For example, I once financed a property and its renovation cost entirely on credit cards. I then spent the next six months paying them off. Alternatively, you could use a HELOC to buy and/or renovate a home, then pay it off quickly.

And you don’t necessarily have to pay the debt off with cash. You could simply refinance the property with a long-term mortgage at a lower interest rate. With rents coming in and positive cash flow, it takes the urgency out of paying off the mortgage.

 

Painless Ways to Pay Down Mortgages Faster

Finally, paying off your mortgage early doesn’t have to just involve making enormous payments every month.

One pain-free trick is to switch to biweekly payments on your mortgage. You divide your monthly mortgage in half, and make that payment every two weeks. That comes to 26 half-month payments in a year, or 13 months’ worth of payments every year. You won’t even notice the difference, since you probably get paid biweekly anyway.

Another option is to aggressively pay down your mortgage until you can remove the PMI, if applicable. Once removed, your monthly payment lowers, boosting your cash flow. At that point, you can either stop paying down the mortgage faster, or you can keep making the original high mortgage payment to pay the loan off faster.

One other perk of making an initial push to lower your LTV (loan-to-value ratio) is that it helps you skip the highest-interest phase of your mortgage. In the beginning of your mortgage, nearly all of your monthly payment goes toward interest. As time goes by, more of your payment goes toward principal.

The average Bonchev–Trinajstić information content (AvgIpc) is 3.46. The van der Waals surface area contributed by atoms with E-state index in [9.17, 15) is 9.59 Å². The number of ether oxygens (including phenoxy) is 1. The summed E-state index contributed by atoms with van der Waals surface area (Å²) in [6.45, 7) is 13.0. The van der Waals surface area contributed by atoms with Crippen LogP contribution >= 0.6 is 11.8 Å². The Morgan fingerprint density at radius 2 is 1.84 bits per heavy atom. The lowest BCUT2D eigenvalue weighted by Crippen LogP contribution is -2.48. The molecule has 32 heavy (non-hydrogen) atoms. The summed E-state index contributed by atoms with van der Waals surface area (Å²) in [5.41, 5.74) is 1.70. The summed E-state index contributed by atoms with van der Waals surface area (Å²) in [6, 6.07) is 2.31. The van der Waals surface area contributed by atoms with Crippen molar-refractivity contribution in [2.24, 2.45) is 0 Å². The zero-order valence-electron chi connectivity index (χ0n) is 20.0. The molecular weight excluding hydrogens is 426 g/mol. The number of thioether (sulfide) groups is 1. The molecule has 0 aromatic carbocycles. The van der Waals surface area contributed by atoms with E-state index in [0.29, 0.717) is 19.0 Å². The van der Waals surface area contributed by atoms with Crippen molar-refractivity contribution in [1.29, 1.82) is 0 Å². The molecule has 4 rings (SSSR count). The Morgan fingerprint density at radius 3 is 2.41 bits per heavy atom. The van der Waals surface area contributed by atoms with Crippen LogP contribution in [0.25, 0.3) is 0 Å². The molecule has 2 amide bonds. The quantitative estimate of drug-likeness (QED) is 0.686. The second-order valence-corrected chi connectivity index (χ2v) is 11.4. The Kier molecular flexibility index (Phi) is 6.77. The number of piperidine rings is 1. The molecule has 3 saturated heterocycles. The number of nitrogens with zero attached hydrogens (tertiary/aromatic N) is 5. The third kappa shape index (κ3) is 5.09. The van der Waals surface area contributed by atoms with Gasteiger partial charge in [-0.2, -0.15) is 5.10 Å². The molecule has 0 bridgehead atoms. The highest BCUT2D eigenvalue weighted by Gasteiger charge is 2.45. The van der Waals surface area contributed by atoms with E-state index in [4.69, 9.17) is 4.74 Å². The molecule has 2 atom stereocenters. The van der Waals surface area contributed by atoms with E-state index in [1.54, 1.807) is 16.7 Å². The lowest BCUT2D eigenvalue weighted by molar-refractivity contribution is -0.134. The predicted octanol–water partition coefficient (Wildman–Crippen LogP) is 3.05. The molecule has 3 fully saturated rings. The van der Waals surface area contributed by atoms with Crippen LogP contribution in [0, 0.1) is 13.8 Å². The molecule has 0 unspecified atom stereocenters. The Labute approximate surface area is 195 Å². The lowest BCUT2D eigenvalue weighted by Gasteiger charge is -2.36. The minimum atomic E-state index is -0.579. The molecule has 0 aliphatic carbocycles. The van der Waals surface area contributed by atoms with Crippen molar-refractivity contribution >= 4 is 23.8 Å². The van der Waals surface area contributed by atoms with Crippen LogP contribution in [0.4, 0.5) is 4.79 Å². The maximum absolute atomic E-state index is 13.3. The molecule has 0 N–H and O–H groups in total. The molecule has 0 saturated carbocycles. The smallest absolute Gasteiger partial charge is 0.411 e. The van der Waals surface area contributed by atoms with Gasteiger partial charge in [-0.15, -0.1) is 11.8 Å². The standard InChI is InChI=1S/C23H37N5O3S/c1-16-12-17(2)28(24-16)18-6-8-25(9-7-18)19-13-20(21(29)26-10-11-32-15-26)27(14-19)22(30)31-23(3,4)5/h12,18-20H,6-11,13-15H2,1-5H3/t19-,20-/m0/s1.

It’s called “simple interest amortization,” and it’s a misnomer. But the take-home message is: by making extra payments to pay off your mortgage early, you fast-forward your way along that interest-principal curve. More of your payments go toward principal, and faster.

Read up on some more strategies to pay down your mortgage faster here.

 

Final Thoughts

The decision to pay off your mortgage or invest in rental properties is more nuanced than it appears at first. But it’s not rocket science, and largely depends on your goals, age, and comfort with debt.

In your 20s, 30s, and 40s, I’d lean toward scaling your portfolio and investing in new properties. Your 50s enter a grayer area (no pun intended), and by your 60s and beyond the risks posed by debt increase.

But ultimately there’s no wrong answer, as long as your rental properties are generating positive cash flow each year. Before buying, make sure you understand how to calculate rental cash flow, so you don’t get caught flat-footed with negative cash flow.

Lastly, remember you don’t have to choose only between paying off debt or investing. It’s not black and white, either-or. You can always put your money into paying down your mortgage debts when you don’t see any promising properties on the market, and pick up new properties as you find them.

Either way, you’ll be richer for your efforts!

 

Would you rather pay off your mortgages or invest in new rental properties? Why? Share your thoughts below! 

 

 

More Savvy Real Estate Reads:

About the Author

G. Brian Davis is a landlord, real estate investor, and co-founder of SparkRental. His mission: to help 5,000 people reach financial independence by replacing their 9-5 jobs with rental income. If you want to be one of them, join Brian, Deni, and guest Scott Hoefler for a free masterclass on how Scott ditched his day job in under five years.